Appalachia is a lovely geographic region of low mountains stretching from southern NY state to northeastern Mississippi; as a cultural region, “Greater Appalachia” includes all of West Virginia and Kentucky; almost all of Tennessee and Indiana; large chunks of Texas, Arkansas, Oklahoma, Missouri, Illinois, Ohio, North Carolina, and Virginia; small parts of nearby states like Alabama and Pennsylvania; and a few counties in the northwest Florida (not on the map.) (The lack of correspondence between state boundaries and Appalachia’s boundaries makes most state-level aggregated data useless and forces me to use county level data whenever possible.)
While generally considered part of “the South,” Appalachia is culturally and ethnically distinct from the “Deep South,” generally opposed secession (West Virginia seceded from Virginia following Virginia’s secession from the Union in order to return to the Union,) and never had an economy based on large, slave-owning plantations.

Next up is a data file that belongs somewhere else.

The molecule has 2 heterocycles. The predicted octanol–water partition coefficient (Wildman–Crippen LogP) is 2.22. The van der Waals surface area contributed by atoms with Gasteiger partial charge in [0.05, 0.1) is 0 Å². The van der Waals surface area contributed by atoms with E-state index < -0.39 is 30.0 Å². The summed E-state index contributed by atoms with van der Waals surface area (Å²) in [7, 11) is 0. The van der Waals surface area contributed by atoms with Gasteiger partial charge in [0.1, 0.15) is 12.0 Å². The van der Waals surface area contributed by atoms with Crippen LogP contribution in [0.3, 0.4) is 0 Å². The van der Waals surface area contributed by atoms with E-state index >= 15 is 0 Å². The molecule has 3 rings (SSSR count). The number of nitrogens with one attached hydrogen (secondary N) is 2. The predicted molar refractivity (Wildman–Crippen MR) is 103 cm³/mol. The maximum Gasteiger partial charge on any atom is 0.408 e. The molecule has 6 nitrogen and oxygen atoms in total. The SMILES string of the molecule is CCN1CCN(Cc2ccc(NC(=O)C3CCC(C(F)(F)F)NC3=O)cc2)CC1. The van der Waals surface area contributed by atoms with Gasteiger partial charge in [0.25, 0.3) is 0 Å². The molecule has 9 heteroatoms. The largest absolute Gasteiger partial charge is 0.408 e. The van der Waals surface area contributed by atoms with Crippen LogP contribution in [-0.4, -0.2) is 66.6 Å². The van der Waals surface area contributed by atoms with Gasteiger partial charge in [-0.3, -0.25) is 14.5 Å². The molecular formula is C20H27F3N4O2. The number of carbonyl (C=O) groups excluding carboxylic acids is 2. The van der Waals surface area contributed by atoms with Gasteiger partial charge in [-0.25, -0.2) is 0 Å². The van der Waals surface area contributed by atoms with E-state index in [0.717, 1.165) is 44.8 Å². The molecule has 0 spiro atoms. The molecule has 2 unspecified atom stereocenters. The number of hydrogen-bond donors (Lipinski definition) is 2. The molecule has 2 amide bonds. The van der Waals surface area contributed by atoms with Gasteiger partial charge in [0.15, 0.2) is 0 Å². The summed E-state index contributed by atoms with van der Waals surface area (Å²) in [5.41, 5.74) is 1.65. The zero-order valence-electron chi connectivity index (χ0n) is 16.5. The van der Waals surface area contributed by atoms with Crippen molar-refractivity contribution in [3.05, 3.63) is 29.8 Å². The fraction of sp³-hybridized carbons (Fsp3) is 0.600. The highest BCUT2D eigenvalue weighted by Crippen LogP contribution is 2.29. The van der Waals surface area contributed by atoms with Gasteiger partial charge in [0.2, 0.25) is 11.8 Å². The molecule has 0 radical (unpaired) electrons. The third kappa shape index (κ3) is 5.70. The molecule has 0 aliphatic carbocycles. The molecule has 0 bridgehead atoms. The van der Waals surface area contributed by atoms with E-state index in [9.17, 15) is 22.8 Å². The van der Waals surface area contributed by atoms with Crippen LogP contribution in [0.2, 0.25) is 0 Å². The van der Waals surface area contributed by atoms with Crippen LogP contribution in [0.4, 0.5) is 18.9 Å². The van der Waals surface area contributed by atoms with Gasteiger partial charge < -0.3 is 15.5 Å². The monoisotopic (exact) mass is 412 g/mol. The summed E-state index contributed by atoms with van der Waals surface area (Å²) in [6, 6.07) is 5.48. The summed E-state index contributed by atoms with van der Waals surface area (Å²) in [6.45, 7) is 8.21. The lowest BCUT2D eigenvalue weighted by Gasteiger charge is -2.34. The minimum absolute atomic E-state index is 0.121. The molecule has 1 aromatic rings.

Appalachia is also one of the US’s persistent areas of concentrated poverty (the others are the highly black regions of the Deep South and their migrant diaspora in northern inner-cities; the Mexican region along the Texas border; and Indian reservations.) Almost 100% of the nation’s poorest counties are located in these areas; indeed, the Southern states + New Mexico as a whole are significantly poorer than the Northern ones.
First a note, though, on poverty:
There is obviously a great difference between the “poverty” of someone who chooses a low-income lifestyle in a rural part of the country because they enjoy it and are happy trading off money for pleasure, and someone who struggles to stay employed at crappy, demeaning jobs, cannot make rent, and is miserable. Farming tends not to pay as well as finance, but I don’t think anyone would be better off if all of the farmers parked their tractors and took up finance. Farmers seem pretty happy with their lives and contribute to the nation’s well-being by producing food. By contrast, I’ve yet to talk to anyone employed in fast food who enjoyed their job or wanted to stay in the industry; if they could trade for a job in finance, they’d probably take it.